Nokia CEO responds to Google VP’s “two turkeys” tweet, clarifies WP7 strategy
Two days before the Nokia-Microsoft alliance was announced, Google’s Vic Gundotra attacked the two companies by tweeting that “two turkeys do not make an Eagle.” Now Nokia’s CEO Stephen Elop has responded with a tweet saying “two bicycle makers from Dayton Ohio, one day decided to fly”– referencing the Wright brothers.
Separately, Elop and Microsoft CEO Steve Ballmer provided some more details on the deal. The arrangement is not exclusive– Microsoft will continue to work with other phone manufacturers on Windows Phone 7, though Nokia will get some “unique” benefits out of the deal. When asked if Nokia would be able to customize “everything” on Windows Phone 7 (unlike current WP7 licensees), Elop said yes, but clarified that Nokia was unlikely to do so, as it preferred maintaining full compatibility across the Windows Phone platform.
Read on for more details.
WP7 will become Nokia’s primary smartphone OS, but the company will continue to ship Symbian phones for the next several months and will probably continue the Series 40 platform for non-smartphones beyond that. It will also ship one MeeGo phone this year, but “not as part of another broad smarpthone platform strategy, but as an opportunity to learn.” (for what it’s worth, Intel says it’s still committed to MeeGo, which was created as the merger of Nokia’s Maemo and Intel’s Moblin Linux) Nokia expects to significantly cut its R&D spending but boost productivity.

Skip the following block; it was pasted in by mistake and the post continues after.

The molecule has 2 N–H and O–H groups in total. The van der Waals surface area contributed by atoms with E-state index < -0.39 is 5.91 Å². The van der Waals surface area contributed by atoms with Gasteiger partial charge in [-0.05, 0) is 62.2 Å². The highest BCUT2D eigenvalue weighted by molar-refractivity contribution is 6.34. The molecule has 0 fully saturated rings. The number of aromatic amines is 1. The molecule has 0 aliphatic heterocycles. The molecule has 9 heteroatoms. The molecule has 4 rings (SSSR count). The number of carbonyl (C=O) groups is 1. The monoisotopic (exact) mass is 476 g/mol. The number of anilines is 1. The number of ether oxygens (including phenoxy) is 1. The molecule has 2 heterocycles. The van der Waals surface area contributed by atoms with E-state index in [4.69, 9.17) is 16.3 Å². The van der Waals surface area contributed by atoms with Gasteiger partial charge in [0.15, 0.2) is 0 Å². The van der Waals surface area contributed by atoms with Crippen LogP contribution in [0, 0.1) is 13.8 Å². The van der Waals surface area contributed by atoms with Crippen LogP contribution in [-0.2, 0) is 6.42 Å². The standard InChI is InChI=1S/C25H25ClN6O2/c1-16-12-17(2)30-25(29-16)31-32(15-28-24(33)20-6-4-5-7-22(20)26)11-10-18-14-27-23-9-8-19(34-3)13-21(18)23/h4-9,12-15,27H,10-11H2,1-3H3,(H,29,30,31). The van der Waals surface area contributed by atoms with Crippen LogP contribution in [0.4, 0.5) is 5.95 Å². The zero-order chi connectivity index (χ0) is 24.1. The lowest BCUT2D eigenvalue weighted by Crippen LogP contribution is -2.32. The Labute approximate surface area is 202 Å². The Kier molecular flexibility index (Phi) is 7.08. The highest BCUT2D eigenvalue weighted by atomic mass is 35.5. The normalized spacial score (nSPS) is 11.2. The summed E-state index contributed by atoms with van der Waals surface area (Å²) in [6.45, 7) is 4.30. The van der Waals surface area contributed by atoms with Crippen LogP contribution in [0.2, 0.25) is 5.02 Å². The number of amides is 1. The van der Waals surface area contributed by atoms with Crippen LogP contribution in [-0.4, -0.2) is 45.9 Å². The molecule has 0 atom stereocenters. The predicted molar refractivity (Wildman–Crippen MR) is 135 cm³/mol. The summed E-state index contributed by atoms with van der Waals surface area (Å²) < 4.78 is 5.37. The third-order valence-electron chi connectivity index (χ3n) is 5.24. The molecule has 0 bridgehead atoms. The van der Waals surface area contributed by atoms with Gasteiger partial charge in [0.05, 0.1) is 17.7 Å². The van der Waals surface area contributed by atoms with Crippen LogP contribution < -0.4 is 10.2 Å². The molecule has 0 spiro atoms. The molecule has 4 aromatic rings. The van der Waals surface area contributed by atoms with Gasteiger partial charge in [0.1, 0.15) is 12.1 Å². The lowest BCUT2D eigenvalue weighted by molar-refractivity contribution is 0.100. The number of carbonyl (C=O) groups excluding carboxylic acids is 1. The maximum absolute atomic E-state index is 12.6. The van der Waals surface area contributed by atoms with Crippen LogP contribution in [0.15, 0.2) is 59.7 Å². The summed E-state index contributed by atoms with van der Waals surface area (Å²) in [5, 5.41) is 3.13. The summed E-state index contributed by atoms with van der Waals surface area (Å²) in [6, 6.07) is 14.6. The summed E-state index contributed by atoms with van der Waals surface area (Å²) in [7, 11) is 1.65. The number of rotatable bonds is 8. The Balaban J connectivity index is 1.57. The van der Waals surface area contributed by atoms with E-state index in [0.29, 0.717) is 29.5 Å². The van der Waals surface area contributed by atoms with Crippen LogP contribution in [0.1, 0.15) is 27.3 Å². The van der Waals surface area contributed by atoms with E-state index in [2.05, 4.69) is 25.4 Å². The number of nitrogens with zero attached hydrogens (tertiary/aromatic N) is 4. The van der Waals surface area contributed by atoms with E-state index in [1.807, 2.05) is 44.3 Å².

Elop said Nokia did have discussions with Google about Android but felt it “would have difficulty differentiating within that ecosystem” and the “commoditization risk was very high — prices, profits, everything being pushed down, value being moved out to Google which was concerning to us.” Nokia felt it could play a more significant role in the high-end smartphone arena by throwing its considerable weight behind Microsoft’s upstart OS and turning it into a “three-horse race” between Android, Windows Phone, and the iPhone.
Asked about Tablets, Elop said Nokia could go with Microsoft’s strategy in that space or pursue its own technology.
To close on an amusing and somewhat related note, John Biggs of CrunchGear just tweeted:
I’m glad the Nokia/Microsoft deal solved the Egypt crisis.